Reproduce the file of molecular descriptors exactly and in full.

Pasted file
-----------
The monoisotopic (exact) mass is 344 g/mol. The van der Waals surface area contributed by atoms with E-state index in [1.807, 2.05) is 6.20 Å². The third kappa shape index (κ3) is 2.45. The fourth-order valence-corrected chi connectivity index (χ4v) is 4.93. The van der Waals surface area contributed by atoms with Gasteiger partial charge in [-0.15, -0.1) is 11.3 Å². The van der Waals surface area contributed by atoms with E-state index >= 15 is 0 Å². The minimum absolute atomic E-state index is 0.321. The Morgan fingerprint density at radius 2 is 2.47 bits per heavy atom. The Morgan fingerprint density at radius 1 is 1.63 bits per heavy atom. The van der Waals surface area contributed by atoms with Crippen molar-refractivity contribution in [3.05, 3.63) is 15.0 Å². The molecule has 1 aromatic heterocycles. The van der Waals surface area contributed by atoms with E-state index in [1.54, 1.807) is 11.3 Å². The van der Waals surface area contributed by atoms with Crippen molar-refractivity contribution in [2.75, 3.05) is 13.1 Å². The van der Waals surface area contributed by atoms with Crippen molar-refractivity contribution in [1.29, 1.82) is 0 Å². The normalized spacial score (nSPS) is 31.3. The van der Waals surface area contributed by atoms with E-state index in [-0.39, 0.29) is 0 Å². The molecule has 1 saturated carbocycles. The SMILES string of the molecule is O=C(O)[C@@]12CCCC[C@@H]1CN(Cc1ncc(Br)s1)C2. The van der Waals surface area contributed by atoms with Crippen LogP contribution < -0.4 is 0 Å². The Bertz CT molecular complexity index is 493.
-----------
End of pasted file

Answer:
The monoisotopic (exact) mass is 344 g/mol. The van der Waals surface area contributed by atoms with E-state index in [1.807, 2.05) is 6.20 Å². The third kappa shape index (κ3) is 2.45. The fourth-order valence-corrected chi connectivity index (χ4v) is 4.93. The van der Waals surface area contributed by atoms with Gasteiger partial charge in [-0.15, -0.1) is 11.3 Å². The van der Waals surface area contributed by atoms with E-state index >= 15 is 0 Å². The minimum absolute atomic E-state index is 0.321. The Morgan fingerprint density at radius 2 is 2.47 bits per heavy atom. The Morgan fingerprint density at radius 1 is 1.63 bits per heavy atom. The van der Waals surface area contributed by atoms with Crippen molar-refractivity contribution in [3.05, 3.63) is 15.0 Å². The molecule has 1 aromatic heterocycles. The van der Waals surface area contributed by atoms with E-state index in [1.54, 1.807) is 11.3 Å². The van der Waals surface area contributed by atoms with Crippen molar-refractivity contribution in [2.75, 3.05) is 13.1 Å². The van der Waals surface area contributed by atoms with Crippen molar-refractivity contribution in [1.29, 1.82) is 0 Å². The normalized spacial score (nSPS) is 31.3. The van der Waals surface area contributed by atoms with E-state index in [-0.39, 0.29) is 0 Å². The molecule has 1 saturated carbocycles. The SMILES string of the molecule is O=C(O)[C@@]12CCCC[C@@H]1CN(Cc1ncc(Br)s1)C2. The van der Waals surface area contributed by atoms with Crippen LogP contribution < -0.4 is 0 Å². The Bertz CT molecular complexity index is 493.